Getting a new deal with your current lender might be a good option if you have a bad credit record as you won’t be subject to any further credit checks - provided you’ve kept up with your mortgage repayments and you’re moving to a like-for-like deal. In other words, you’re switching your existing mortgage arrangement to a new rate, but without any changes to the outstanding balance, term or repayment method.

If you’re considering switching to a new lender, they’ll apply the same approach to remortgaging as they do to lending for new mortgages. This means interest rates can be higher and the amounts you can borrow may be lower, if you’ve had bad credit.

Your reason for remortgaging may have an impact on whether anyone is willing to lend to you. If you’re remortgaging to cut your monthly outlay, you’ll have to do your sums carefully to make sure additional remortgaging costs don’t wipe out any savings. And potential new lenders will take a long, hard look at what you can and can’t afford if you’re asking to borrow even more money.

If you took out a mortgage when you had bad credit, but you’ve now managed to bring your finances under control, remortgaging could be a good way of finding a better mortgage deal based on your improved credit rating.

It’s a good idea to talk to a mortgage adviser who can discuss the options available to you, so you can be confident that a remortgage is the best decision for you.

Speak to an adviser at our partners London & Country. They can check your eligibility with a variety of different lenders who will remortgage to homeowners with bad credit.  

How does a bad credit history come about in the first place? 

There’s a number of reasons why you might have a poor credit rating. Typically, the main reason is missing credit card, loan, mortgage or even gas or electricity payments. If you fail to pay back a loan completely or miss payments on your phone contract or utility bill, this can seriously affect your ability to borrow money in the future. Even paying bills a few days late can have an impact on your credit rating.

Being declared bankrupt, or being subject to an Individual Voluntary Arrangement (IVA) or County Court Judgement (CCJ), will affect your credit rating too.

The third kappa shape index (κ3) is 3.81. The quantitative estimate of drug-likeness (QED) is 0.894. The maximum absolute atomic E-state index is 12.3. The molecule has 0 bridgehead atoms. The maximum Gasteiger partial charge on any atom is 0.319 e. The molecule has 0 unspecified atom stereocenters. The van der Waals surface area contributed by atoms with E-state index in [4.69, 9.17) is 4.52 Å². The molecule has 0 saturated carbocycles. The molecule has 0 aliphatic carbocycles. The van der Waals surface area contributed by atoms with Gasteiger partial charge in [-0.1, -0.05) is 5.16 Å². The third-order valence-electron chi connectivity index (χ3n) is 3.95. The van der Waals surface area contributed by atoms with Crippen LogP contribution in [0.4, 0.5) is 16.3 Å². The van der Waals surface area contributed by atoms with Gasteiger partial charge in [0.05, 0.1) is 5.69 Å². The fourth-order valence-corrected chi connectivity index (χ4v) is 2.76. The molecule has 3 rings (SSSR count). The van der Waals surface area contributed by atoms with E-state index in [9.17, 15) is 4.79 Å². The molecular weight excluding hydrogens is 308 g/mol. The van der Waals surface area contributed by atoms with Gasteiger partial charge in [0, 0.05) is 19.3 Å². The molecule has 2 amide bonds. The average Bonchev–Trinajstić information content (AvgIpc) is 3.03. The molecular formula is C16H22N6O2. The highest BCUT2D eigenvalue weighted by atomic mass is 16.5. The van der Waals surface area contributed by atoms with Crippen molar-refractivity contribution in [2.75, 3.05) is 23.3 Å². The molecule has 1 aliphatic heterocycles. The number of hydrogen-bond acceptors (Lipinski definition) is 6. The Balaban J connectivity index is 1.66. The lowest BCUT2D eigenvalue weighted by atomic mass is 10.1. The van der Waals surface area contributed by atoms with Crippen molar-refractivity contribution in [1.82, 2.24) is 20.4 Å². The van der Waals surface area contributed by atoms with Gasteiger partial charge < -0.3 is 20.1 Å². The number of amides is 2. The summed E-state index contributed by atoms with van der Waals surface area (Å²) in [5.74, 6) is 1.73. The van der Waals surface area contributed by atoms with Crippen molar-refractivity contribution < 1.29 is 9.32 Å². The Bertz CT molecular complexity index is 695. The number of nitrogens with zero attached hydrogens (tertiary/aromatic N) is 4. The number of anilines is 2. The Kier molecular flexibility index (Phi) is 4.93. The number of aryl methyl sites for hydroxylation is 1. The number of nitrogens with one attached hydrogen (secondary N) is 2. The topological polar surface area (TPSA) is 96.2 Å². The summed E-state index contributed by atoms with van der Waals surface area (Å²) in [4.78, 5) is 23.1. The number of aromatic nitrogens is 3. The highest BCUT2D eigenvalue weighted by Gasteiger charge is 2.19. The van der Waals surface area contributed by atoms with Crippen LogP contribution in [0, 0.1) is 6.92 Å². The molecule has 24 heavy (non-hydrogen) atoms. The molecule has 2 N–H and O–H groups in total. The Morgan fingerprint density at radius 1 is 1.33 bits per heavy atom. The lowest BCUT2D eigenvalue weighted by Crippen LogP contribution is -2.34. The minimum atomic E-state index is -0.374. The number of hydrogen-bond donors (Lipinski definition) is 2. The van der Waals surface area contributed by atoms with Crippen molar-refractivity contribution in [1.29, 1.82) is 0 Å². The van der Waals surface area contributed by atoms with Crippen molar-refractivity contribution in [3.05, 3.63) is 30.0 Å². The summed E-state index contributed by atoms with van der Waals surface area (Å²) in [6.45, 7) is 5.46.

How can I check my credit score?

You can check your credit report for free at Experian and Equifax if you sign up to their free 30-day trial – just be sure to cancel before they start charging. TransUnion (formerly Callcredit) also provides a free credit check, as do other companies.  

Different lenders use different credit-checking agencies, so ideally check with all three.

Also, check for any mistakes on your credit record that you can correct before you start applying for a mortgage.

How can I improve my credit rating?

It’s possible to improve your credit rating, but be patient as it can take up to six months. You’ll have to show you’re using credit responsibly and not paying late or missing payments. Setting up direct debits can help ensure that your bills will be paid on time. Making sure you’re on the electoral roll will also help. Avoid building up further debt and opening new credit accounts, as these can temporarily lower your score. Reducing spending and increasing the amount of money in your bank accounts can help too. 
If you have a good explanation for past financial difficulties, it’s worth adding a note of correction to your credit report to explain this and for lenders to see. Maybe you were suffering with ill health or were made redundant, but are now better or have a new job. 

Get more details on how to build your credit score.

What do I need to compare bad credit mortgages? 

To compare bad credit mortgages, you’ll need to have the following information:

  • Details of your salary and any other income
  • If you’re buying with someone else, details of their income
  • Whether you’re going to live in the property or let it out
  • If you’re a first-time buyer
  • How much you want to borrow and what your deposit will be
  • If you’re getting help from a Government scheme to buy your home
  • Details of outgoings for affordability checks

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Why use Compare the Market? 

We compare deals from leading mortgage providers and make it easy for you to find and compare bad credit mortgages. We also work with the UK’s leading mortgage advisers London & Country Mortgages Ltd.

Tobi Owens

From the Mortgages team

What our expert says...

“Don’t despair. If you have bad credit it’s still possible to find a mortgage. And if you can manage your money well and improve your credit rating, you’ll have greater choice.”